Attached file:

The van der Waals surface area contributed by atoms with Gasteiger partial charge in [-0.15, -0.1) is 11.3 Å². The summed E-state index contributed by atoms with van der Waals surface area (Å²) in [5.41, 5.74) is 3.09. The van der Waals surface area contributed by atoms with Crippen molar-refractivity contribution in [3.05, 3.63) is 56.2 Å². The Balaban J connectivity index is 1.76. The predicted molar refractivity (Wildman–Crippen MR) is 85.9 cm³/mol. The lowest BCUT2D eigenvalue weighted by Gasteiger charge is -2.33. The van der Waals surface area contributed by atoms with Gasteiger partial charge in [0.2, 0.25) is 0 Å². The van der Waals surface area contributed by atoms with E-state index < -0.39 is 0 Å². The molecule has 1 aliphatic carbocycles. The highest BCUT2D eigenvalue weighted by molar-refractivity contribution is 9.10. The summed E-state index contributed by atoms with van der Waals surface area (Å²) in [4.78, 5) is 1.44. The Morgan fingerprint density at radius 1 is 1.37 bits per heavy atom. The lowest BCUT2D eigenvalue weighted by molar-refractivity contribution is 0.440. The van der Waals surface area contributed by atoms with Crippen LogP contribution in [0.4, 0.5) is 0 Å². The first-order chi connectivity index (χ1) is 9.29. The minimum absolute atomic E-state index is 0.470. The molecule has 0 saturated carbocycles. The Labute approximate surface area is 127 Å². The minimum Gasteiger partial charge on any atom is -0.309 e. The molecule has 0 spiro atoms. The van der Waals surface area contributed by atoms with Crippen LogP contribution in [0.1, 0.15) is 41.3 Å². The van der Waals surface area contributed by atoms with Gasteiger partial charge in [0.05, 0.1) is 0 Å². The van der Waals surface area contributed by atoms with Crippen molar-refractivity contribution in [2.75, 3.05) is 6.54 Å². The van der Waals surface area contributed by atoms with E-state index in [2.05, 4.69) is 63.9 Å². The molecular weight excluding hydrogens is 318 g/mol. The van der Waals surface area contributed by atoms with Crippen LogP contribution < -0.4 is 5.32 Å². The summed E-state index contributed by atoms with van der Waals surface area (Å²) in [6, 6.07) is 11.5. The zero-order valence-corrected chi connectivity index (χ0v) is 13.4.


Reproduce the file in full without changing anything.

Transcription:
The van der Waals surface area contributed by atoms with Gasteiger partial charge in [-0.15, -0.1) is 11.3 Å². The summed E-state index contributed by atoms with van der Waals surface area (Å²) in [5.41, 5.74) is 3.09. The van der Waals surface area contributed by atoms with Crippen molar-refractivity contribution in [3.05, 3.63) is 56.2 Å². The Balaban J connectivity index is 1.76. The predicted molar refractivity (Wildman–Crippen MR) is 85.9 cm³/mol. The lowest BCUT2D eigenvalue weighted by Gasteiger charge is -2.33. The van der Waals surface area contributed by atoms with Gasteiger partial charge in [0.2, 0.25) is 0 Å². The van der Waals surface area contributed by atoms with E-state index < -0.39 is 0 Å². The molecule has 1 aliphatic carbocycles. The highest BCUT2D eigenvalue weighted by molar-refractivity contribution is 9.10. The summed E-state index contributed by atoms with van der Waals surface area (Å²) in [4.78, 5) is 1.44. The Morgan fingerprint density at radius 1 is 1.37 bits per heavy atom. The lowest BCUT2D eigenvalue weighted by molar-refractivity contribution is 0.440. The van der Waals surface area contributed by atoms with Crippen LogP contribution in [0.4, 0.5) is 0 Å². The first-order chi connectivity index (χ1) is 9.29. The minimum absolute atomic E-state index is 0.470. The molecule has 0 saturated carbocycles. The Labute approximate surface area is 127 Å². The minimum Gasteiger partial charge on any atom is -0.309 e. The molecule has 0 spiro atoms. The van der Waals surface area contributed by atoms with Crippen LogP contribution in [0.1, 0.15) is 41.3 Å². The van der Waals surface area contributed by atoms with Gasteiger partial charge in [0.05, 0.1) is 0 Å². The van der Waals surface area contributed by atoms with Crippen molar-refractivity contribution in [2.75, 3.05) is 6.54 Å². The van der Waals surface area contributed by atoms with E-state index in [2.05, 4.69) is 63.9 Å². The molecular weight excluding hydrogens is 318 g/mol. The van der Waals surface area contributed by atoms with Crippen LogP contribution < -0.4 is 5.32 Å². The summed E-state index contributed by atoms with van der Waals surface area (Å²) in [6, 6.07) is 11.5. The zero-order valence-corrected chi connectivity index (χ0v) is 13.4.